There is little point in attempting to deny the general deliciousness and culinary import of sugar. It is more than cheap energy and sweet flavor; it thickens spreads, carmelizes for browning, and can be used to preserve foods or produce acidic environments hostile to pathogens.
It is also, when highly processed and consumed in large amounts, linked to obesity, diabetes, heart disease, and other chronic health conditions. And the sugar isn’t only in places you’d expect, like pop and candy — it’s also hiding out in bread, soups, cured meats, and myriad other foodstuffs.
“Myriad other foodstuffs” is an apt description for what the Kraft Heinz Company produces, and in a drive to reduce the amount of total sugar in their products by 60 million pounds come 2025, they have turned to Harvard’s Wyss Institute.
“We thought we’d come to the Wyss with an impossible problem, and they turned it on its head to present an even crazier idea to solve it,” Judith Moca, Kraft Heinz head of technology discovery and development, said.
That impossible problem lay in sugar’s various properties beyond a sweet flavor. Creating a substitute that could achieve all or most of these other functions could prove difficult. The Wyss team’s proposal: why not change sugar itself?
Researchers in the labs of Wyss founding director Don Ingber, Jim Collins, and Davie Weitz landed on using enzymes inspired by the kind that plants use to turn sugar into fiber.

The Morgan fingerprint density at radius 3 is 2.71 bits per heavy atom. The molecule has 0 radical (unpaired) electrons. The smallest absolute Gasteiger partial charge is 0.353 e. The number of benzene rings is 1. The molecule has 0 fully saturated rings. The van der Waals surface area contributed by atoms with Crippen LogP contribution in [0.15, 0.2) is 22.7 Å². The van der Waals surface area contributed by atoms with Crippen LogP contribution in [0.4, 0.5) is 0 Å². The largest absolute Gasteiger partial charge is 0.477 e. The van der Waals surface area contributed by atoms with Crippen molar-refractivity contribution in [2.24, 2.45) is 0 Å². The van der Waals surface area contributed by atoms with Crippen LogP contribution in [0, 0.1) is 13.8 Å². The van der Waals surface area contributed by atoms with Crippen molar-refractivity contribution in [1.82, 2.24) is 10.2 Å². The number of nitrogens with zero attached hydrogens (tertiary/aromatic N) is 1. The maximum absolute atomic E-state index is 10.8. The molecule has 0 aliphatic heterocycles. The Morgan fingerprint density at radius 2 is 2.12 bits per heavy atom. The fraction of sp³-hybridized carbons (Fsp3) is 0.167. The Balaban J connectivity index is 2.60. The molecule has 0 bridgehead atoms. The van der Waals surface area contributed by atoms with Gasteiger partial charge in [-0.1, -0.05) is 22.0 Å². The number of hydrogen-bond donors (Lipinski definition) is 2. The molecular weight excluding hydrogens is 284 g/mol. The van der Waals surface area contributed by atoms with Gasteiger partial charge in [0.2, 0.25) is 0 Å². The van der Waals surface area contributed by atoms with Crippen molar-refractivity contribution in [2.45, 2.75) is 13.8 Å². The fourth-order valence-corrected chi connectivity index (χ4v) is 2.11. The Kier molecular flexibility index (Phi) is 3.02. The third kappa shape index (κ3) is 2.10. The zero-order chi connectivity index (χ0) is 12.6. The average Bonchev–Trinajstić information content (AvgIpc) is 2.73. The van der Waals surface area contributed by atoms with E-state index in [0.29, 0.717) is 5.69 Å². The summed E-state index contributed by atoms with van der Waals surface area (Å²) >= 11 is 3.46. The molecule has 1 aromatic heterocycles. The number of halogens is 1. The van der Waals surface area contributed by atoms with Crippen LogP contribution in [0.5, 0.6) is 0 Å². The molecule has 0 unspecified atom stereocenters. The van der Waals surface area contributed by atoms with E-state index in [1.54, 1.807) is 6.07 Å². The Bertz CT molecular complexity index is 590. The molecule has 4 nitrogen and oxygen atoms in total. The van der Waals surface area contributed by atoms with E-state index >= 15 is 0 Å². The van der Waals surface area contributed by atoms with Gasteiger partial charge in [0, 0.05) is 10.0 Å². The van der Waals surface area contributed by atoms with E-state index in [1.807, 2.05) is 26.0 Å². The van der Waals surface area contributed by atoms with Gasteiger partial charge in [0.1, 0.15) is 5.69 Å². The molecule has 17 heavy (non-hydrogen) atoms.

Creating a substitute that Kraft Heinz could replace sugar with may have proven difficult. The Wyss team’s proposal: why not change sugar itself?
The team was able to create an enzyme that would remain encapsulated until it hit an increase in pH — like when it moves from the stomach to the intestines. Thus freed, it converts the sugar into fiber, leading to less sugar being absorbed by the body.
Crucially, the encapsulation means the enzymes can be used in already-existing food manufacturing processes and recipes.
“Beyond just finding a solution that was technically sound, it was equally important to us that our solution would actually work in the real world of food manufacturing, because something that only works in lab conditions isn’t very useful,” Wyss senior engineer Adama Sesay said.
The enzyme is currently being tested in mice to understand how it impacts dietary sugar in a living organism — one imagines, perhaps, via tiny little mouse-sized cookies? — and eventually hope to offer the product for sale to food companies.
“Projects like this are a large reason why the Wyss Institute was created: to take on real-world problems that are too thorny for companies to solve on their own, and create novel solutions that can have immediate, positive impact,” Ingber said.
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